Ten-thousands Belgian credit cards were blocked because hackers copied cardnumbers. This was published by Febelfin (the Federation of the Belgian finance sector) on tuesday October 20th 2009. It was stated that the criminals copied the numbers after they gained access to computer files. The hackers did not succeed in retrieving the pincodes.

I find it very strange that hackers were able to retrieve creditcard numbers from computer files. Specifically since PCI puts great restrictions on storing this stuff:

  1. PCI 3.1 – Keep cardholder data storage to a minimum
  2. PCI 3.2 – Do not store sensitive authentication data after authorization
  3. PCI 3.4 – Render PAN (PAN == cc-number), at minimum unreadable anywhere it is stored by using one of the following: one-way hash, truncation, strong cryptography with associated key-management processes and procedures
  4. PCI 3.4.1 – If dis encryption is used rather then file or database encryption, logical access must be managed independently of native OS access control

There are other requirements but the above give a good idea of the caution you must take when deciding to store this data. The full list of requirements can be downloaded from https://www.pcisecuritystandards.org/security_standards/pci_dss_download.html

Personally, I think these news items should contain more information, or should be evaluated somewhere so people can learn from the mistakes made by others. By being open on the causes of these problems people can easily prevent the holes that others left open. I know, this will probably not happen any time soon… 🙂

Link to original story: http://www.elsevier.nl/web/Nieuws/Internet-Gadgets/248802/Duizenden-creditcards-geblokkeerd-na-aanval-hackers.htm#

A SAN is often implemented as a dedicated network that is considered to be a secure network. However, the nature of a SAN is that it is a shared network. This involves some serious security risks, that should be evaluated when using an iSCSI based SAN. Some vendors consider an iSCSI network save when it is implemented as a dedicated switches network (Dell EqualLogic. Securing storage area networks with iSCSI. EqualLogic Inc., 2008.). They consider it virtually impossible to snoop or inject packets in a switched network. We all know this is not the case. If this is true, why do we use firewalls, ids and tons of other security measures? Even if iSCSI runs on an isolated network, and only the management interface of the storage devices are connected to a shared/general-purpose network, security is just as good as the hosts that are connected to the dedicated network. A single compromised host connected to the dedicated iSCSI network can attack the storage devices to get access to LUNs for other hosts.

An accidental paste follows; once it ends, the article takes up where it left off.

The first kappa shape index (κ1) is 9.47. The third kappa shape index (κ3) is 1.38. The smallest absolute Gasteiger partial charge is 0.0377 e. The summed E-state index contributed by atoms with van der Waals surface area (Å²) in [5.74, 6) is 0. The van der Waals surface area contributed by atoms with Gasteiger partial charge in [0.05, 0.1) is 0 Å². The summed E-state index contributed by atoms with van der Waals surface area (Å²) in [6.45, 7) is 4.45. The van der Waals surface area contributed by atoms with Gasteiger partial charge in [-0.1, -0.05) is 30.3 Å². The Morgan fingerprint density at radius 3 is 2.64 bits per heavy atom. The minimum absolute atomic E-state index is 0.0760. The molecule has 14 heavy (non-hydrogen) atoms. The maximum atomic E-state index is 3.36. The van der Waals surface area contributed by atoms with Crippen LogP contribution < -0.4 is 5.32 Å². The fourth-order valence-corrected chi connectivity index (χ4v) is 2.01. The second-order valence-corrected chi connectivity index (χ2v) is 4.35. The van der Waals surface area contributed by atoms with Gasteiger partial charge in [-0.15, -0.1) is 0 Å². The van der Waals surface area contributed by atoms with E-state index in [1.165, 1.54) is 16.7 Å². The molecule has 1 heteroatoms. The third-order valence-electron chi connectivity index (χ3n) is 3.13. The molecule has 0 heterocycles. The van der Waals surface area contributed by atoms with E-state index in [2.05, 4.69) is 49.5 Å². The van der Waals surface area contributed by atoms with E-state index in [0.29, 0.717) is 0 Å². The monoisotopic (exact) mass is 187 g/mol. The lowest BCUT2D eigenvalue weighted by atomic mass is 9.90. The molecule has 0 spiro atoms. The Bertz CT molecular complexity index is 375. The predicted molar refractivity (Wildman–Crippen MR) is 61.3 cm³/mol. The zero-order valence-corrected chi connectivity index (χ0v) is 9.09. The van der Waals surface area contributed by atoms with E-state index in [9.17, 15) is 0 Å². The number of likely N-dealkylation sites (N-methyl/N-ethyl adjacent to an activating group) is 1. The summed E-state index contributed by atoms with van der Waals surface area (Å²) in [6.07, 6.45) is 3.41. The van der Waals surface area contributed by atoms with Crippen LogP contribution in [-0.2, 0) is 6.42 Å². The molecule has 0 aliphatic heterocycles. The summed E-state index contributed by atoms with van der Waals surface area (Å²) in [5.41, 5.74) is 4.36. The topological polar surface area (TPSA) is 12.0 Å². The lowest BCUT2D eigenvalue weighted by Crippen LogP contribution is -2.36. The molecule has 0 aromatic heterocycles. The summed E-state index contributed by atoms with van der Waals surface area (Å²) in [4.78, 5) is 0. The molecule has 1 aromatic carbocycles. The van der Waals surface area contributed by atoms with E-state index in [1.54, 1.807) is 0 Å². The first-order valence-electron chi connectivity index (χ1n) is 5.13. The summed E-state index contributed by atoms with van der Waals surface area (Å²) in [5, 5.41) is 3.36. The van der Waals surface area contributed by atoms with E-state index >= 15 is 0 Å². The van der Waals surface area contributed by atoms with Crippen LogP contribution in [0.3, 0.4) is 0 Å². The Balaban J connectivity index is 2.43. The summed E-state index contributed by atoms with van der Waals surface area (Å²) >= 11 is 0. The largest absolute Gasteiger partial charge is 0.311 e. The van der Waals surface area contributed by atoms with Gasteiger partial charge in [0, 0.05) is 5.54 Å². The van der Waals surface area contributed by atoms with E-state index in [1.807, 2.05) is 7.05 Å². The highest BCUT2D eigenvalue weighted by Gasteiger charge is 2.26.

When implementing an iSCSI network you should be aware of the security risks that this imposes on the environment. To estimate the risk, awareness of the methods that can be used to secure iSCSI is paramount. The iSCSI protocol allows for the following security measures to prevent unintended or unauthorized access to storage resources:

  • Authorization
  • Authentication
  • Encryption

Because iSCSI setups are generally shared environments access to the storage elements (LUNs) by unauthorized initiators should be blocked. Authorization is implemented by means of the iQN. The iQN is the initiator node name (iSCSI Qualified Name), this can be seen as a mac-address. During an audit, storage systems must demonstrate controls to ensure that a server under one regime cannot access the storage assets of a server under another.
Typically, iSCSI storage arrays explicitly map initiators to specific target LUNs; an initiator authenticates not to the storage array, but to the specific storage asset it intends to use.

As an added security method, the iSCSI protocol allows initiators and targets to use CHAP to authenticate each other. This prevents simple access by spoofing the iQN. And last, because iSCSI runs on IP, IPSec can be used to secure and encrypt the data flowing between the client (initiator) and the storage server (target).

Now that we know there are multiple ways to secure access to the storage resouces, you might conclude that iSCSI must be safe and secure to use. Unfortunately this is not evident. There are several flaws in the iSCSI security design:

  • iQN’s are trusted, but are easy to spoof, sniff and guessed
  • iSCSI authorization is the only required security method, and this uses only the iQN
  • Authentication is disabled by default
  • Authentication is (mostly) only implemented as CHAP
  • IPSec is difficult to implement

Because iQN’s are manually configured in the iSCSI driver on the client, it is easy to change them. To get access to a LUN that is only protected by a iQN restriction, you can sniff the communication to get the iQN, or guess the iQN as it is often a default string (eg.: iqn.1991-05.com.microsoft.hostname), configure the iscsi driver to use this name and get access to the LUN.

The CHAP protocol is basically the only authentication mechanism that is supported by iSCSI vendors. The protocol allows for other mechanisms like Kerberos. The CHAP protocol is not a protocol know for its strong security on shared networks. The CHAP protocol is vulnerable to dictionary attacks, spoofing, or reflection attacks. Because the security issues with CHAP are well known, the RFC even mentions ways to deal with the limitations of CHAP (http://tools.ietf.org/html/rfc3720#section-8.2.1).